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The Great Controversy, by Ellen G. White, [1858], at



The Conversion of Saul


As Saul journeyed to Damascus with letters of authority to take men or women who were preaching Jesus, and to bring them bound unto Jerusalem, evil angels exulted around him.  But as he journeyed, suddenly a light from heaven shone around him, which made the evil angels flee, and caused Saul to fall quickly to the ground.  He heard a voice saying, Saul, Saul, why persecutest thou me?  Saul inquired, Who art thou, Lord?  And the Lord said, I am Jesus whom thou persecutest.  It is hard for thee to kick against the pricks.  And Saul trembling and astonished said, Lord, what wilt thou have me to do?  And the Lord said, Arise and go into the city, and it shall be told thee what thou must do.

The men who were with him stood speechless, hearing a voice, but saw no man.  As the light passed away, and Saul arose from the earth, and opened his eyes, he saw no man.  The glory of the light of heaven had blinded him.  They led him by the hand, and brought him to Damascus, and he was three days without sight, neither did he eat or drink.  The Lord then sent his angel to one of the very men whom Saul hoped to make captive, and revealed to him in vision that he should go into the street called straight, and inquire in the house of Judas for one called Saul of Tarsus; for, behold, he prayeth, and hath seen in a vision a man named Ananias coming in, and putting his hands on him, that he might receive his sight.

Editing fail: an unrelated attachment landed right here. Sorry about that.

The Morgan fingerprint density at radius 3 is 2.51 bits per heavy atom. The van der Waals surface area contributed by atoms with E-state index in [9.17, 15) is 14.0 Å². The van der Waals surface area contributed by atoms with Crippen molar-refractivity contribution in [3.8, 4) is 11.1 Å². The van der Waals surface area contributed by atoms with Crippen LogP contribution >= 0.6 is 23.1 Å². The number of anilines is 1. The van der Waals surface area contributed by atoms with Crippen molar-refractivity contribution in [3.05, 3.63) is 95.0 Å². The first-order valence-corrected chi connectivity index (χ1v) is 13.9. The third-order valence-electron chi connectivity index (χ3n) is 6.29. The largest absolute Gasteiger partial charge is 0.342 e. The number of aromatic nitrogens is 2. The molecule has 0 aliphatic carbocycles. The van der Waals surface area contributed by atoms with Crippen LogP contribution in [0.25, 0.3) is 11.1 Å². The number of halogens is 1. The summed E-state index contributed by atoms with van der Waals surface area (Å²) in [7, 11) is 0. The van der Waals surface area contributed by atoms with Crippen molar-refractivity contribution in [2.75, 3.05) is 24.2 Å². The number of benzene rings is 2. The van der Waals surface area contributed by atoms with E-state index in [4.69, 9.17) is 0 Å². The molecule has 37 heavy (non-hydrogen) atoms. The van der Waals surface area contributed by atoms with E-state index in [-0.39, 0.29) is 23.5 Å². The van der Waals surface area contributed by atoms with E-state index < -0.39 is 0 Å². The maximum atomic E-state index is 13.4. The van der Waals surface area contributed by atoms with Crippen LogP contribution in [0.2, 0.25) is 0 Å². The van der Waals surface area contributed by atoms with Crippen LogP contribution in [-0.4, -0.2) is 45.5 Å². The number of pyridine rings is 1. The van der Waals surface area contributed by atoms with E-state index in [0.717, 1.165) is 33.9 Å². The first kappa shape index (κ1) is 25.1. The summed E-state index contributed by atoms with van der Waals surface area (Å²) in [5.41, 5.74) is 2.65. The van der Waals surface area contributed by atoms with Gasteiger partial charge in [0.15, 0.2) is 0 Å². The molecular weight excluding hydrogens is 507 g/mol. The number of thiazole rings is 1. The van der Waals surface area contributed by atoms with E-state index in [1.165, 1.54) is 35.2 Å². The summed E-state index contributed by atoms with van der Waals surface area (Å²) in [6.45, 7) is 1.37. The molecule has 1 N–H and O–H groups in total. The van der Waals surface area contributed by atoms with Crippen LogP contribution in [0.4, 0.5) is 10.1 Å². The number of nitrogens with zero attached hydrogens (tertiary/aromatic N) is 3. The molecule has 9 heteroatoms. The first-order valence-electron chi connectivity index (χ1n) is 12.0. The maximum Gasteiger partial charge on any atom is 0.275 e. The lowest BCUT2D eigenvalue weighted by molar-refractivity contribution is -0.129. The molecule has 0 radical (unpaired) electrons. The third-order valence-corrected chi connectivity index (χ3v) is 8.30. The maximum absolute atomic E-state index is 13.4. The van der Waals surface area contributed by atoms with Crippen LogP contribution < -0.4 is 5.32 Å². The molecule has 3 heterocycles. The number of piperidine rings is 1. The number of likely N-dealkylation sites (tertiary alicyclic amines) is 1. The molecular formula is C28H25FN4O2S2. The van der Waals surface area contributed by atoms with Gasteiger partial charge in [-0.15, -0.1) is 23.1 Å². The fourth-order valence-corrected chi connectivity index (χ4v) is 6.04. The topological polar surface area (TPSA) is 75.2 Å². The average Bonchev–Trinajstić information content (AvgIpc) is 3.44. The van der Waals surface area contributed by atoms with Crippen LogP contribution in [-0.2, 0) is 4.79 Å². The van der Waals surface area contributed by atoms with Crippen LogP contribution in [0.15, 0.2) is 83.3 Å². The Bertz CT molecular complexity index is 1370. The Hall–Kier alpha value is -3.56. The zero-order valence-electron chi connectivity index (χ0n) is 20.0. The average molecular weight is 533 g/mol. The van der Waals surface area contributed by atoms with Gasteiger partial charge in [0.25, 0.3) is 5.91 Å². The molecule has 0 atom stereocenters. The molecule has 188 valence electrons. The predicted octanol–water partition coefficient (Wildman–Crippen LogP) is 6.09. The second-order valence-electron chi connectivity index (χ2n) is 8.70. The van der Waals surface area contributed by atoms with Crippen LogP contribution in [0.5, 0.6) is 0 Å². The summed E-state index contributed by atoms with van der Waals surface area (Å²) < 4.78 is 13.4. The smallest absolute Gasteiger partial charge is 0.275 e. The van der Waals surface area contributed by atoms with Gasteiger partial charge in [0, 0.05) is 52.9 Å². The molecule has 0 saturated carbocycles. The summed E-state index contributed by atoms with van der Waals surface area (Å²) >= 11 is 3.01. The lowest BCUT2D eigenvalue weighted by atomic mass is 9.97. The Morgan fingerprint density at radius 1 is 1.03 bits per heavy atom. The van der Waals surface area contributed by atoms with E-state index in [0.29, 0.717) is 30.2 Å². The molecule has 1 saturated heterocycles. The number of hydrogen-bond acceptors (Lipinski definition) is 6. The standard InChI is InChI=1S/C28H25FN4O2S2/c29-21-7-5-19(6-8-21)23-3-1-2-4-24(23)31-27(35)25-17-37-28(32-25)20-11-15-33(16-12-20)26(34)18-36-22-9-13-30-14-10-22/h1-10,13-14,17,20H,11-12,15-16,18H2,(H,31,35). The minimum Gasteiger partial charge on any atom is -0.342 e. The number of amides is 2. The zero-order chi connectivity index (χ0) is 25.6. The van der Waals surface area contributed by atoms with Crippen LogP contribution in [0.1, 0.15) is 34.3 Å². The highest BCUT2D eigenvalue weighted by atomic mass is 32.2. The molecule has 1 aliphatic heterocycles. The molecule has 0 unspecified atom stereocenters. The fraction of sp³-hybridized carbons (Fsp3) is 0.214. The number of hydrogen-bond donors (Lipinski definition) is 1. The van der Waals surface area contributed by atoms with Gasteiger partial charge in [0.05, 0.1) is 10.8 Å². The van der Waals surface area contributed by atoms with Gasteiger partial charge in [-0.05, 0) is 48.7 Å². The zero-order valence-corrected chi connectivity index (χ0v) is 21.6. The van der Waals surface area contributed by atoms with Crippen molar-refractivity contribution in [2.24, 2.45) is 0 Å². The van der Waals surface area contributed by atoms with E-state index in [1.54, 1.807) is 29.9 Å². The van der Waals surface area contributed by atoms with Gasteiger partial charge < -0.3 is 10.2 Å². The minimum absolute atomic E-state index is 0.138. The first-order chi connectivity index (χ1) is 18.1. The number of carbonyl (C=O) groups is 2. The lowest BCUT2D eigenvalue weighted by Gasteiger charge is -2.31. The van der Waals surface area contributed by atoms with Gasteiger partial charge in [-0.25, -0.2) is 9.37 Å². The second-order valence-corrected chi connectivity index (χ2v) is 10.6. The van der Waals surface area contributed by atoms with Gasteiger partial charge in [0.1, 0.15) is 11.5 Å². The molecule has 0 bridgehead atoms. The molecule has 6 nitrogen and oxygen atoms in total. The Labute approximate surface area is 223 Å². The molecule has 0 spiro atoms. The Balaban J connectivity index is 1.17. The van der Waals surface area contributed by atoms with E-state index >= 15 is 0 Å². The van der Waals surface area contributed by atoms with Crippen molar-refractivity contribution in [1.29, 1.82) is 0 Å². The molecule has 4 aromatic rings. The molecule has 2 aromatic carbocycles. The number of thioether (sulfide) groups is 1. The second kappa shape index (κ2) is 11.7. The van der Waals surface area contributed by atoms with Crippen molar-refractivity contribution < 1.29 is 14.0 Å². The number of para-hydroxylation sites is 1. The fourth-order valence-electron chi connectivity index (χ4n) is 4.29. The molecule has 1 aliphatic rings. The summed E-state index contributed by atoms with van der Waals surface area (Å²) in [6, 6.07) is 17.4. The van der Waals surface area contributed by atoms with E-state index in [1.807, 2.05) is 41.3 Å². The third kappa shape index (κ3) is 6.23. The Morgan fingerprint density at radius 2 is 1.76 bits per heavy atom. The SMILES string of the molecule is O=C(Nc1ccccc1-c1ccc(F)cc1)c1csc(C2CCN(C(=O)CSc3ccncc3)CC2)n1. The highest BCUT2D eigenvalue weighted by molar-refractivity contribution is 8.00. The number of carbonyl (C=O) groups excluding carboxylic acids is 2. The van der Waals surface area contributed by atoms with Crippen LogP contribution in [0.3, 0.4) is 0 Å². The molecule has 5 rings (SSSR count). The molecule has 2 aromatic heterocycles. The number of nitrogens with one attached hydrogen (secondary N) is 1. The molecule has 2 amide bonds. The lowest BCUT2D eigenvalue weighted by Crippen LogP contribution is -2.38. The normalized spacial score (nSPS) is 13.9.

Ananias feared that there was some mistake in this matter, and began to relate to the Lord what he had heard of Saul.  But the Lord said unto Ananias, Go thy way; for he is a chosen vessel unto me, to bear my name before the Gentiles, and kings, and the children of Israel.  For I will show him how great things he must suffer for my name's sake.  Ananias followed the directions of the Lord, and entered into the house, and putting his hands on him, said, Brother Saul, the Lord, even Jesus, that appeared unto thee in the way as thou camest, hath sent me, that thou mightest receive thy sight, and be filled with the Holy Spirit.

Immediately Saul received sight, and arose, and was baptized.  He then preached Christ in the synagogues, that he was the Son of God.  All who heard him were amazed, and inquired, Is not this he that destroyed them which called on this name in Jerusalem? and came hither on that intent, that he might bring them bound unto the chief priests.  But Saul increased the more in strength, and confounded the Jews.  They were again in trouble.  Saul told his experience in the power of the Holy Spirit.  All were acquainted with the fact of Saul's opposition to Jesus, and his zeal in hunting out and delivering up to death all who believed on his name.  His miraculous conversion convinced many that Jesus was the Son of God.  Saul related his experience, that as he was persecuting unto the death, binding and delivering into prison, both men and women, as he journeyed to Damascus, suddenly a great light from heaven shone round about him, and Jesus revealed himself to him, and taught him that he was the Son of God.  As Saul boldly preached Jesus, he carried a powerful influence with him.  He had knowledge of the scriptures, and after his conversion a divine light shone upon the prophecies concerning Jesus, which enabled him to clearly and boldly present the truth, and to correct any perversion of the scriptures.  With the Spirit of God resting upon him, he would in a clear and forcible manner carry his hearers down through the prophecies to the time of Christ's first advent, and show them that the scriptures had been fulfilled, which referred to Christ's sufferings, death and resurrection.


See Acts chap.9


Next: Chapter 15. The Jews Decided to Kill Paul